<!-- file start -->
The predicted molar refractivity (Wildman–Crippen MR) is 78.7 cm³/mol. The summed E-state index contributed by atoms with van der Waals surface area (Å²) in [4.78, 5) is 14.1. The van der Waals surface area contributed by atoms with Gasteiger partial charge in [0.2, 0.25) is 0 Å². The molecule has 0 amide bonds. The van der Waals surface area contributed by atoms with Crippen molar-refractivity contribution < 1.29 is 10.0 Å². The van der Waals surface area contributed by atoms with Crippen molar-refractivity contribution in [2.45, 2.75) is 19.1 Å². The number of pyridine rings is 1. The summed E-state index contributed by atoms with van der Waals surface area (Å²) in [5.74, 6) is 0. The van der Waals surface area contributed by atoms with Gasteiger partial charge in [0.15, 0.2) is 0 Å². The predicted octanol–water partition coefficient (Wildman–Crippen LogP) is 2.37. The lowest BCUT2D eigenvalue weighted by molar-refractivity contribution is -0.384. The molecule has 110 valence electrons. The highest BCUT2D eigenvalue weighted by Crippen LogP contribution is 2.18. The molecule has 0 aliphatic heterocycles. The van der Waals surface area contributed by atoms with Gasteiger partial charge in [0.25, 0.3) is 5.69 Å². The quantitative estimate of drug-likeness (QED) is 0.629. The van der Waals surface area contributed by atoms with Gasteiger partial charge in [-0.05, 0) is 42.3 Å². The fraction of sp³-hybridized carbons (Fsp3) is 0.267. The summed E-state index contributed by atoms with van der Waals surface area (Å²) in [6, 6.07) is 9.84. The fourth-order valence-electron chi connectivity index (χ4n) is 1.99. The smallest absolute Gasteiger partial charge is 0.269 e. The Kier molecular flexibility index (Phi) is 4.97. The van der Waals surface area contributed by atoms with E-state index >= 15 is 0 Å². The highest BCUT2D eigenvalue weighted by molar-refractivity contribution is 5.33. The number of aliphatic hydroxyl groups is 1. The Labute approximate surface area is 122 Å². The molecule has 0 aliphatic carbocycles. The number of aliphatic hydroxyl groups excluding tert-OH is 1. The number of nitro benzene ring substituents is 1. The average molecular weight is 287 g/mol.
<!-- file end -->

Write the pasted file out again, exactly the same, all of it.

The predicted molar refractivity (Wildman–Crippen MR) is 78.7 cm³/mol. The summed E-state index contributed by atoms with van der Waals surface area (Å²) in [4.78, 5) is 14.1. The van der Waals surface area contributed by atoms with Gasteiger partial charge in [0.2, 0.25) is 0 Å². The molecule has 0 amide bonds. The van der Waals surface area contributed by atoms with Crippen molar-refractivity contribution < 1.29 is 10.0 Å². The van der Waals surface area contributed by atoms with Crippen molar-refractivity contribution in [2.45, 2.75) is 19.1 Å². The number of pyridine rings is 1. The summed E-state index contributed by atoms with van der Waals surface area (Å²) in [5.74, 6) is 0. The van der Waals surface area contributed by atoms with Gasteiger partial charge in [0.15, 0.2) is 0 Å². The predicted octanol–water partition coefficient (Wildman–Crippen LogP) is 2.37. The lowest BCUT2D eigenvalue weighted by molar-refractivity contribution is -0.384. The molecule has 110 valence electrons. The highest BCUT2D eigenvalue weighted by Crippen LogP contribution is 2.18. The molecule has 0 aliphatic heterocycles. The van der Waals surface area contributed by atoms with Gasteiger partial charge in [0.25, 0.3) is 5.69 Å². The quantitative estimate of drug-likeness (QED) is 0.629. The van der Waals surface area contributed by atoms with Gasteiger partial charge in [-0.05, 0) is 42.3 Å². The fraction of sp³-hybridized carbons (Fsp3) is 0.267. The summed E-state index contributed by atoms with van der Waals surface area (Å²) in [6, 6.07) is 9.84. The fourth-order valence-electron chi connectivity index (χ4n) is 1.99. The smallest absolute Gasteiger partial charge is 0.269 e. The Kier molecular flexibility index (Phi) is 4.97. The van der Waals surface area contributed by atoms with E-state index >= 15 is 0 Å². The highest BCUT2D eigenvalue weighted by molar-refractivity contribution is 5.33. The number of aliphatic hydroxyl groups is 1. The Labute approximate surface area is 122 Å². The molecule has 0 aliphatic carbocycles. The number of aliphatic hydroxyl groups excluding tert-OH is 1. The number of nitro benzene ring substituents is 1. The average molecular weight is 287 g/mol.